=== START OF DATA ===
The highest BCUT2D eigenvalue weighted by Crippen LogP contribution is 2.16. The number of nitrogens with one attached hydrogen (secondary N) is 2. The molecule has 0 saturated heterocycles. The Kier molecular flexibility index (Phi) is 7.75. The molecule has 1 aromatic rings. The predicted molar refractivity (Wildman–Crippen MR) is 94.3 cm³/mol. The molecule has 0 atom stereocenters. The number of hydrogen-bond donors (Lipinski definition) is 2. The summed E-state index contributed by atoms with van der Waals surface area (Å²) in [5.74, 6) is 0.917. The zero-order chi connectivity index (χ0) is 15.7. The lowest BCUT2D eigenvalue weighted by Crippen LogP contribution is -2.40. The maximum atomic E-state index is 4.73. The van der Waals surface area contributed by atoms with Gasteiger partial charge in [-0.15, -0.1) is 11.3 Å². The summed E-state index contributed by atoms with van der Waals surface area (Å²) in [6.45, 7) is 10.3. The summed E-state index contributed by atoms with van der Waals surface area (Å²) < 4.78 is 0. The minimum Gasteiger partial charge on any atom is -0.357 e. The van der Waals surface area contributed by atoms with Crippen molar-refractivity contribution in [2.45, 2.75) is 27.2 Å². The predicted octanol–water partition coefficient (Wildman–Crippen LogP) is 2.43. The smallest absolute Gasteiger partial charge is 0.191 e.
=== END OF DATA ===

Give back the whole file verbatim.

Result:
The highest BCUT2D eigenvalue weighted by Crippen LogP contribution is 2.16. The number of nitrogens with one attached hydrogen (secondary N) is 2. The molecule has 0 saturated heterocycles. The Kier molecular flexibility index (Phi) is 7.75. The molecule has 1 aromatic rings. The predicted molar refractivity (Wildman–Crippen MR) is 94.3 cm³/mol. The molecule has 0 atom stereocenters. The number of hydrogen-bond donors (Lipinski definition) is 2. The summed E-state index contributed by atoms with van der Waals surface area (Å²) in [5.74, 6) is 0.917. The zero-order chi connectivity index (χ0) is 15.7. The lowest BCUT2D eigenvalue weighted by Crippen LogP contribution is -2.40. The maximum atomic E-state index is 4.73. The van der Waals surface area contributed by atoms with Gasteiger partial charge in [-0.15, -0.1) is 11.3 Å². The summed E-state index contributed by atoms with van der Waals surface area (Å²) in [6.45, 7) is 10.3. The summed E-state index contributed by atoms with van der Waals surface area (Å²) < 4.78 is 0. The minimum Gasteiger partial charge on any atom is -0.357 e. The van der Waals surface area contributed by atoms with Crippen molar-refractivity contribution in [2.45, 2.75) is 27.2 Å². The predicted octanol–water partition coefficient (Wildman–Crippen LogP) is 2.43. The smallest absolute Gasteiger partial charge is 0.191 e.